Using co-processed excipient reduces PAT measurement errors, finds study

New research shows co-processed excipient is superior to non-co-processed when using near infrared (NIR) process analytical technology (PAT) to monitor direct compression tableting.

White tablets flowing along a stainless steel production line - idea of tableting/pharmaceutical production

In a recent paper, researchers compared the powder and tableting properties of high-load dose formulations with co-processed or individual excipients, showing that the formulations with the co-processed material were superior.

Co-processing is used in the pharmaceutical industry to produce new and high functional excipients for direct compaction. It combines two or more existing excipients at the sub-particle level in order to improve their flowability and compactability, two key properties for tableting by direct compaction.

In the study, Sierra-Vega et al. sought to answer three key questions about the use of a co-processed excipient in high-load dose formulations (40 or 60 percent ibuprofen active pharmaceutical ingredient [API]):

  1. Does it lead to powder blends with properties suitable for direct compaction?
  2. Does it lead to a near infrared (NIR) spectroscopy calibration model with high accuracy and precision compared to blends of individual excipients?
  3. Does it lead to lower sampling errors?

According to the authors, this is the first time such work has been undertaken because previous studies do not compare the performance of a co-processed excipient and its non-co-processed excipients to develop real-time NIR spectroscopic methods for blend uniformity analysis of a cohesive API.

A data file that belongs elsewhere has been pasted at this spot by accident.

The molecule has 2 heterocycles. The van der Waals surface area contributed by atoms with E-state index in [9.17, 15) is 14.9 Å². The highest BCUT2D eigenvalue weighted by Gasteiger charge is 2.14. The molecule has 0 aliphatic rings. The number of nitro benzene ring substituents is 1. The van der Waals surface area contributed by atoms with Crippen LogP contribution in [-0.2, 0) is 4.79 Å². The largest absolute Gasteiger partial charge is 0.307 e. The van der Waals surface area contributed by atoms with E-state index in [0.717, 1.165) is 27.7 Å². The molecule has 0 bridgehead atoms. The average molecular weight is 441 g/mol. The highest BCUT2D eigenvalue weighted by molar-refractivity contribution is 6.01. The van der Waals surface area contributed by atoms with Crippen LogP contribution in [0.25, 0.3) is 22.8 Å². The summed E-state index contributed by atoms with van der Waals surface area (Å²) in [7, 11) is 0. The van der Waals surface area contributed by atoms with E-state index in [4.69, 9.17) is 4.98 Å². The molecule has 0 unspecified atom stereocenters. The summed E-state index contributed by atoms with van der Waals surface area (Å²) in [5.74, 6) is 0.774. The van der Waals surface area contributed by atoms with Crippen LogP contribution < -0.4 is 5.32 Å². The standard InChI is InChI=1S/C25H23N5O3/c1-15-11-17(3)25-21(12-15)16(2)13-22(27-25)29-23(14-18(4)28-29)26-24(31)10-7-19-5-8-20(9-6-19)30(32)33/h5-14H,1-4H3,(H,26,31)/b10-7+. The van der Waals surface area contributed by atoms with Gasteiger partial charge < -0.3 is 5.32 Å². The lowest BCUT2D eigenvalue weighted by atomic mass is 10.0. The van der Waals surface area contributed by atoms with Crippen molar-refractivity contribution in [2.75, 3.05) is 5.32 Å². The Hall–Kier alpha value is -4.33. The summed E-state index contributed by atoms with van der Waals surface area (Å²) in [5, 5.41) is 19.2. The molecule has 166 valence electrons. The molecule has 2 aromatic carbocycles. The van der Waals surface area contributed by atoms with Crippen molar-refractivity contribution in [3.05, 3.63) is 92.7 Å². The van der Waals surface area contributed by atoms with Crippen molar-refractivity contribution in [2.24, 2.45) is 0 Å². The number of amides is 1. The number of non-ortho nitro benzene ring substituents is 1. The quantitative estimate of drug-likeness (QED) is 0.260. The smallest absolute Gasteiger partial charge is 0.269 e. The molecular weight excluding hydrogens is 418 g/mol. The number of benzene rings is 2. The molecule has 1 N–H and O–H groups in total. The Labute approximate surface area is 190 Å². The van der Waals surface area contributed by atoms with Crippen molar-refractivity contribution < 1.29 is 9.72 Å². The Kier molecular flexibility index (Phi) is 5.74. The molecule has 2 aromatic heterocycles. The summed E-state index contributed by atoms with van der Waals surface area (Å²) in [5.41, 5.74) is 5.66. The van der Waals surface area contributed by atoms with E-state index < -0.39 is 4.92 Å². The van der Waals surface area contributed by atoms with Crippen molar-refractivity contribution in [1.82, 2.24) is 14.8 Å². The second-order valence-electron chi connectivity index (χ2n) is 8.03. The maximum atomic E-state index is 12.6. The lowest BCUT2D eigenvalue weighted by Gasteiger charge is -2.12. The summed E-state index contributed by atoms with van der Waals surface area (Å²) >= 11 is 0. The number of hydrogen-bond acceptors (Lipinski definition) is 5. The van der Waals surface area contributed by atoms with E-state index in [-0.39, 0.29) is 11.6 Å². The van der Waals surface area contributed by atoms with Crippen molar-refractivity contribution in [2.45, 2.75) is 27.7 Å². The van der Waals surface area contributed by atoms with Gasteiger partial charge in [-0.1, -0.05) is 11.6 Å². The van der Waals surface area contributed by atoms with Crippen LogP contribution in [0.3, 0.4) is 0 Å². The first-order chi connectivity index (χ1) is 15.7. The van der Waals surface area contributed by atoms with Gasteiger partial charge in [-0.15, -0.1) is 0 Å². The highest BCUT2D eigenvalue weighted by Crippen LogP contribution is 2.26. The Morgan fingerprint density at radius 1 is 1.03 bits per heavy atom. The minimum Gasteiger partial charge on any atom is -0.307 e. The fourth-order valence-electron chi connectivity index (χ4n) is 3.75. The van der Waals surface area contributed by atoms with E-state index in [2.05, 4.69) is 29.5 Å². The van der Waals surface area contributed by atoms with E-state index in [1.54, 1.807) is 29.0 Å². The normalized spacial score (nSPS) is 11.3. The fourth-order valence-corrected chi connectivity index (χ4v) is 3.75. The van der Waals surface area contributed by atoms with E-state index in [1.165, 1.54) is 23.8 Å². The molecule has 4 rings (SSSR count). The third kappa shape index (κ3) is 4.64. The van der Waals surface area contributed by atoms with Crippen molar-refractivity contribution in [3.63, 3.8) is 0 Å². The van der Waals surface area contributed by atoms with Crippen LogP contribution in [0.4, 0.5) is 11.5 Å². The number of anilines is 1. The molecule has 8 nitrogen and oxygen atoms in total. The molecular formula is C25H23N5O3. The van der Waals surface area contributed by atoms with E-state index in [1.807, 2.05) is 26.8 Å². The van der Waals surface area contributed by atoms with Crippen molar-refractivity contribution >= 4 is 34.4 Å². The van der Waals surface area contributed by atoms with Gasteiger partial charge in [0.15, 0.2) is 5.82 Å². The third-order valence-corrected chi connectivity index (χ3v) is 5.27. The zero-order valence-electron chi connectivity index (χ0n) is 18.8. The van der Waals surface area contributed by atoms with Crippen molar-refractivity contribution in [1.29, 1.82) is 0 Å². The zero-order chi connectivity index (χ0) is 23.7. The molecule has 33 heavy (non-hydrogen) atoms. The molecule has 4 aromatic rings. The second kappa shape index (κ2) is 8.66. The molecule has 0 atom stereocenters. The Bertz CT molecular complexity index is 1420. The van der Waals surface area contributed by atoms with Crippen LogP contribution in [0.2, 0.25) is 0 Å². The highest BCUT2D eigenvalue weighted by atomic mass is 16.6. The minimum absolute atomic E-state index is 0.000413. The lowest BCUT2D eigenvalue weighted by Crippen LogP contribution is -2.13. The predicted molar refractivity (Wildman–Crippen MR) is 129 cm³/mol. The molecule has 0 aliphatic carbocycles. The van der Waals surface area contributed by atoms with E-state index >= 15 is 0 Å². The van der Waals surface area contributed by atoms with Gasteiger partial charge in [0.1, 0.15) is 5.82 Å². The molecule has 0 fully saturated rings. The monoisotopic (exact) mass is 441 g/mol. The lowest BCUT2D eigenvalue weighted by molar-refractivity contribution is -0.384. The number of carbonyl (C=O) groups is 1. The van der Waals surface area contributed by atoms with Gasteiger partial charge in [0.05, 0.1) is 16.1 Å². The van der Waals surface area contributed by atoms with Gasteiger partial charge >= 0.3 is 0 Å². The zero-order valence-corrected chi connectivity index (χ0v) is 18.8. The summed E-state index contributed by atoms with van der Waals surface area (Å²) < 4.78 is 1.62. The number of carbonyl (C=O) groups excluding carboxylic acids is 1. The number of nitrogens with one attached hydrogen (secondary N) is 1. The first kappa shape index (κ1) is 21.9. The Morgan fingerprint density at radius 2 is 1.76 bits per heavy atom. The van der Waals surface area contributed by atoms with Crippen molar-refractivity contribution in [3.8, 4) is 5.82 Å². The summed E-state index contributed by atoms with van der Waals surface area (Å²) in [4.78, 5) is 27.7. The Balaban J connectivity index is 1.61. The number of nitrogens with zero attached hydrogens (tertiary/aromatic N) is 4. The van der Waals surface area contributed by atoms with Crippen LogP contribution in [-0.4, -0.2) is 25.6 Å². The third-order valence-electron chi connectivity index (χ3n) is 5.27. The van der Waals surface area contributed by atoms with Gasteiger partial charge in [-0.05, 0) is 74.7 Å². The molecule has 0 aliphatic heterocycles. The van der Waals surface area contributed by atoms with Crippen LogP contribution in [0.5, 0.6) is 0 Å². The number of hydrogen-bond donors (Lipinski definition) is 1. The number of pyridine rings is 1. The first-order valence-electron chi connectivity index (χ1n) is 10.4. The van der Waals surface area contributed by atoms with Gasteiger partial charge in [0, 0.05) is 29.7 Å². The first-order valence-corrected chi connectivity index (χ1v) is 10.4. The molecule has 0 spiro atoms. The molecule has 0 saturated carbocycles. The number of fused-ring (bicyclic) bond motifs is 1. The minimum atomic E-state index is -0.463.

In the study, two NIR spectroscopic methods were developed to monitor the powder and tableting properties – one using a co-processed material as the main excipient and the other using a powder blend of the individual base components from the co-processed material. The NIR spectra were obtained in-line while the powder blends flowed within a three-chamber feed frame from a tablet press.

Sierra-Vega et al. wrote that the feed frame is the closest point to the final product for monitoring, while enabling the entire powder blend to be analysed. The in-line evaluation of blend uniformity also allows the estimation of the sampling errors associated with the measurement system.

They found: “the NIR spectroscopic method with the co-processed material presented better performance with significantly lower prediction error.” The NIR model for the co-processed excipient demonstrated that all the individual predictions were within the ± five percent of the target concentration, where some of the predictions for the non-co-processed excipient blend NIR model were outside the 95–105 percent of the target concentration.

“Variographic analysis demonstrated that using the co-processed material considerably reduces the sampling and analytical errors in the in-line determination of ibuprofen,” they wrote, adding that minimum practical error (MPE) values for the co-processed excipient were extremely low, suggesting higher process stability.

Additionally, compared with the powder blend of individual ingredients, the co-processed excipient formulations had significant advantages, including lower compressibility and cohesion, as well as higher flow factor.

The authors concluded that the use of process analytical technologies such as NIR can benefit the development of a formulation and that “selecting a suitable excipient for the formulation helps optimise the manufacturing process, reducing the magnitude of the total measurement error”.

The study was published in the International Journal of Pharmaceutics.